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In the lead commentary of the October 17, 1863 issue of Harper’s Weekly, editor John Bonner reconsidered the American tradition of no entangling alliances with foreign nations, famously annunciated in President George Washington’s Farewell Address of 1796 and reinforced, according to Bonner, by the Monroe Doctrine of 1823.  The editor argued that changes over the ensuing decades—particularly greater economic ties and increased speed of transportation and communication between Europe and America—had undermined the ideal and reality of American isolation.  Therefore, Bonner argued, “nothing which happens any where [in the world] is now indifferent to us, and our transactions interest all the rest of the world.” 

Warning that British and French diplomatic recognition of the Confederacy would be antagonistic to the interests of the Union, the editor asked pointedly, “Would it not be wise to meet the hostile alliance of the Western Powers of Europe by an alliance with Russia?”  He characterized both Russia and the United States as young nations, which were just developing their capabilities and, thus, represented the future.  Both were undergoing difficult transitions with the emancipation of serfs in Russia and of slaves in the United States.  He envisioned that the Russian-American alliance at “the least … could keep the peace of the world, and prevent the ambition of despots [France’s Napoleon III] or the knavery of shopkeepers [Britain] from embroiling nations in useless wars.”  Bonner also compared the Lincoln administration’s use of arms to put down the Confederate insurrection with the Czar’s suppression of the Polish Rebellion, and how both had “been thwarted and annoyed by the interference of France and England.”

The news report in the October 17 Harper’s Weekly of the reception of the Russian fleet in New York Harbor emphasized its “political significance.”  While ignoring British and French admirals, American citizens responded “with gratitude for the friendly manner in which Russia has stood by us in our present struggle, while the Western Powers have done not a little to work our ruin.”  The text gave a detailed account of fleet specifications, corresponding to an illustration.  The article then quoted from the New York Herald’s account of the ceremonies in the bay.  On the Harper’s Weekly cover, the accompanying illustration showed the city’s Common Council official welcoming Admiral Stepan Lesovsky (“Lisovski”).  A few pages forward was a full-page illustration of the Russian naval delegation’s parade on Broadway.  A picture of the Russian Pacific fleet appeared without commentary in the January 23, 1864 issue.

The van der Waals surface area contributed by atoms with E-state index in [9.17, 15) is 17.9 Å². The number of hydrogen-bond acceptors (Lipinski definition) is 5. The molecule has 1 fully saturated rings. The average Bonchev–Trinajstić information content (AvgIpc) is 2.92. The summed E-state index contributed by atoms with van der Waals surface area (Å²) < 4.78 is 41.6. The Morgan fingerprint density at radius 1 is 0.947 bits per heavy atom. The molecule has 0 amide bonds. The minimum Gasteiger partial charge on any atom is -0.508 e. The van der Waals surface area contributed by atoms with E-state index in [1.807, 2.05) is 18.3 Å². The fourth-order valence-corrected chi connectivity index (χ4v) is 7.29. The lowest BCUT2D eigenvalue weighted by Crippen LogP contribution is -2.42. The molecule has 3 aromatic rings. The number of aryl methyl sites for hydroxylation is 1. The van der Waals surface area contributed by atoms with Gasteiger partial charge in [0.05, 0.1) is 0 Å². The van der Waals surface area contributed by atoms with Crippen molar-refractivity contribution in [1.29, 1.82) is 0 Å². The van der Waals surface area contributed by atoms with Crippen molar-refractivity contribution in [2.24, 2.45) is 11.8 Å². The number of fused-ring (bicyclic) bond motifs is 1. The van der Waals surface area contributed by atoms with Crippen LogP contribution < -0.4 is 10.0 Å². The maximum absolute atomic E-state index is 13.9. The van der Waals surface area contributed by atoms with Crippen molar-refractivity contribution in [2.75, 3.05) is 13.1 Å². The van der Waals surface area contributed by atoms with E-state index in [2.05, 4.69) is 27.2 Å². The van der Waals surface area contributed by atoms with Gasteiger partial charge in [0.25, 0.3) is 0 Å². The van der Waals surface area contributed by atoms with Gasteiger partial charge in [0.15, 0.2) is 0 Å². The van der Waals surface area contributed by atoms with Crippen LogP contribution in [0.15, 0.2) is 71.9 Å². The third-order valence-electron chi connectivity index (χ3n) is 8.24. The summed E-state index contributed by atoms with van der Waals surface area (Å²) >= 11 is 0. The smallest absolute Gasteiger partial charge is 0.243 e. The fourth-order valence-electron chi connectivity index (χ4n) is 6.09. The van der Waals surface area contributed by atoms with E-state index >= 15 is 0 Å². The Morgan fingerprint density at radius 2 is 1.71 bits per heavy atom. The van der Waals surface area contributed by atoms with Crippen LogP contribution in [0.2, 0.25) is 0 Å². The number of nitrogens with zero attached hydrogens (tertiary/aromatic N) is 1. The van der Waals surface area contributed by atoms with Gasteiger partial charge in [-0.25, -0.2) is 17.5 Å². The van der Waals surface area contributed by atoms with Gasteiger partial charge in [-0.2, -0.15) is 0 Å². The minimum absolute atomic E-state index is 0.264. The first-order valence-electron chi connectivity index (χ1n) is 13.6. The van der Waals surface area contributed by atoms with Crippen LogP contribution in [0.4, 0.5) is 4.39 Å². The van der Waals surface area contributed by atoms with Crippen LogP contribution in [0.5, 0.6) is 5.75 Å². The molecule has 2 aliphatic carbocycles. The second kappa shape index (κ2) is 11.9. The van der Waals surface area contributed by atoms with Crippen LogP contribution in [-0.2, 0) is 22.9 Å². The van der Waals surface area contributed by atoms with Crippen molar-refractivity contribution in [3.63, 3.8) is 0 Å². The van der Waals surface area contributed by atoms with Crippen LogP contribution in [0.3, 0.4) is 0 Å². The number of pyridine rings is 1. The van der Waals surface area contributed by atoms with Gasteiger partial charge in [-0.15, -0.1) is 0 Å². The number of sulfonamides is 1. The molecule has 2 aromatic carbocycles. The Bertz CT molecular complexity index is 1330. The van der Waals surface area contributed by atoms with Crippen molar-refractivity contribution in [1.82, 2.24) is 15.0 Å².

Harper's Weekly References

1)  October 17, 1863, p. 658, c. 1-3
editorial, “A Russian Alliance”

2)  October 17, 1863, pp. 661-662
article, “Our Russian Visitors”

3)  October 17, 1863, pp. 664-665
illustration, “The Russian Fleet”

4)  October 17, 1863, p. 657
illustration, reception of the Russian fleet

5)  October 17, 1863, p. 660
illustration, parade of Russian delegation

6)  January 23, 1864, p. 60
illustration, “Russian Pacific Fleet”

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